Sometimes I Can Access the WebDAV Share, Sometimes I Can't!

by Ryan 13. November 2012 10:19

You probably already know that all of the Sysinternals tools, such as Process Monitor, Process Explorer, Autoruns, and much more, can be accessed via "shared folder" from any computer connected to the internet by navigating to \\live.sysinternals.com\.  This isn't the same kind of share you'd create if you just shared a folder on your PC.  It's a WebDAV share, and is accessed over HTTP.

Sometimes though, I feel the need to access this share from the command line, either in the Cmd shell or Powershell.  Alas, here's what I see:

Network path not found*Path not found.*

I get the same result with Powershell. Bummer. Well I know I can access the path with Explorer when I type that same UNC into the address bar, or if I just type the UNC into the Run dialog box, so this must just be a limitation of those command-line tools, right?

It works in Explorer*Works fine in Explorer*

Oh well... but wait. Now having successfully accessed the network path with Explorer, let me now immediately go back to the Cmd shell and try it again:

 

Now it works in Cmd too!*Now it works in Cmd too!*

OK, now accessing the network path works fine from the Cmd shell and from Powershell, even though all I did was access it through Explorer first, and then try again. Now I just have to know what the heck is going on... and to do that, I need to use Process Monitor. Which, amusingly, is in the WebDAV share I'm trying to access. But I'll run a local copy.

I started the trace. Here's my first attempt to access the network path with Cmd.exe, which failed:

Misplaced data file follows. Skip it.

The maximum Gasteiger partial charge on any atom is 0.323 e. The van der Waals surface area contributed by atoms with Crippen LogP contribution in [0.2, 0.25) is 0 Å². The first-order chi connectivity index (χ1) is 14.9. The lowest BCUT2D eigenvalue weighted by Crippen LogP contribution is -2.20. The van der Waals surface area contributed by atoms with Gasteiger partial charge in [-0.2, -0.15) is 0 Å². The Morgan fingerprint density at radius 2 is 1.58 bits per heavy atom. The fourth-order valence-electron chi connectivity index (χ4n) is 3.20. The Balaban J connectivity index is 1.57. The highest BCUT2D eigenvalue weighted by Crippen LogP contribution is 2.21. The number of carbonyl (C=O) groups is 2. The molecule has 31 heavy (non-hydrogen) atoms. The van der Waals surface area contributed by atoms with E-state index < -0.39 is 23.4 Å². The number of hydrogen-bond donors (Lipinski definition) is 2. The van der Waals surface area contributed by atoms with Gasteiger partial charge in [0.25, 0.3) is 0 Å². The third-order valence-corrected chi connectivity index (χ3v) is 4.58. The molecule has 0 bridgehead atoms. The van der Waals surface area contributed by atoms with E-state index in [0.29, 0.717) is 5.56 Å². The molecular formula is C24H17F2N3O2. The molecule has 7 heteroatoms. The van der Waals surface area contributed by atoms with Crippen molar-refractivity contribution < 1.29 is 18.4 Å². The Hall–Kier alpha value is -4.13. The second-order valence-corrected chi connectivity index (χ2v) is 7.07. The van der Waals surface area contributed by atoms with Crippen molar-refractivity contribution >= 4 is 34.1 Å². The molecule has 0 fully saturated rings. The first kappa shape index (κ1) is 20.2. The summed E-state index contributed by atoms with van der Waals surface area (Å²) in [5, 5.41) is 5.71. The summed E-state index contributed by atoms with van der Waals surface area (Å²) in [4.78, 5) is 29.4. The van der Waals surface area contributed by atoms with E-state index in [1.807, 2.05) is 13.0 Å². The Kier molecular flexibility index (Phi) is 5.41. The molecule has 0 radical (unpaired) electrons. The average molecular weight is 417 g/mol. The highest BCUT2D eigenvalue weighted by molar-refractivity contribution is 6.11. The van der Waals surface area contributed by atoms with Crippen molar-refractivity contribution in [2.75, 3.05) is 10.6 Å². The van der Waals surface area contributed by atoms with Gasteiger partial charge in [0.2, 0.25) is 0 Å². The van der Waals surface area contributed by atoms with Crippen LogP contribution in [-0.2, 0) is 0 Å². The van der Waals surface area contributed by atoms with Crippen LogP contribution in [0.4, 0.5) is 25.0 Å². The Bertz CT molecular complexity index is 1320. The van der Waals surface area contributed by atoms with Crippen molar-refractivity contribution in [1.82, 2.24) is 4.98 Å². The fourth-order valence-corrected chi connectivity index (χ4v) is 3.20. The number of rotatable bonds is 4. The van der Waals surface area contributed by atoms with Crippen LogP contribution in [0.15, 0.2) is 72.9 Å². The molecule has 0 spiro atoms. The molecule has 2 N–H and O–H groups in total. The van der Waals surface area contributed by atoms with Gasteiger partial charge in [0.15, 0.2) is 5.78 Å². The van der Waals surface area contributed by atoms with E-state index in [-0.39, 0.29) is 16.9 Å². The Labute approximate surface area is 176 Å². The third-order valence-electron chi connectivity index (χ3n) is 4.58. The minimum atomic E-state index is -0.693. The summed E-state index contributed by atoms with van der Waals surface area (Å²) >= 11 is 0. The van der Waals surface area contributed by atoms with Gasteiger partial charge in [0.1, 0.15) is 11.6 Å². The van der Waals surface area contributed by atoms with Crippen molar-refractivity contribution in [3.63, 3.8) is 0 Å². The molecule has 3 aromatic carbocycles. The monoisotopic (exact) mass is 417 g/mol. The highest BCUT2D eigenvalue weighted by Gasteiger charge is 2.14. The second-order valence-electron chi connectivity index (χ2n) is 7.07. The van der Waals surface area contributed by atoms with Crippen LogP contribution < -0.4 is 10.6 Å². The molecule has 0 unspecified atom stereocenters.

Cmd.exe network path not found*Network path not found*

This was the very first time in the Process Monitor trace when the string "live.sysinternals.com" appeared in the Path field. It's also the first time the Cmd.exe process shows up in the trace. It's currently filtered to only include events where the Path field contains the string live.sysinternals.com. The really interesting part about this is that it appears the moment I pressed Enter on the command line, Explorer.exe was the first process to be involved, not the process I was interacting with! That's odd. Maybe a file system filter driver intercepted the call and notified Explorer? It looks like Explorer is looking for something related to named pipes and the Workstation Service (wkssvc) on the remote server, but it doesn't find it.  Then Cmd.exe first checked my local file system for a file in Windows\CSC\ directory, which it didn't find, and then it tried to access the network path that I actually asked for, which resulted in "Bad network path." Then it apparently tries again with the same local file system path, and then again with the network directory instead of the specific executable name.  All failed. "Network path not found," my command prompt tells me. But with no further input from me, Explorer takes off doing its own thing, calling cscapi.dll and loading things in the background and sending things over network. All I did was hit enter in the Command Prompt above.

So what is this CSC directory? Googling the term led me to an old post on Raymond Chen's blog. Client Side Caching. OK, so apparently both processes are looking for a cached or offline version of the network path.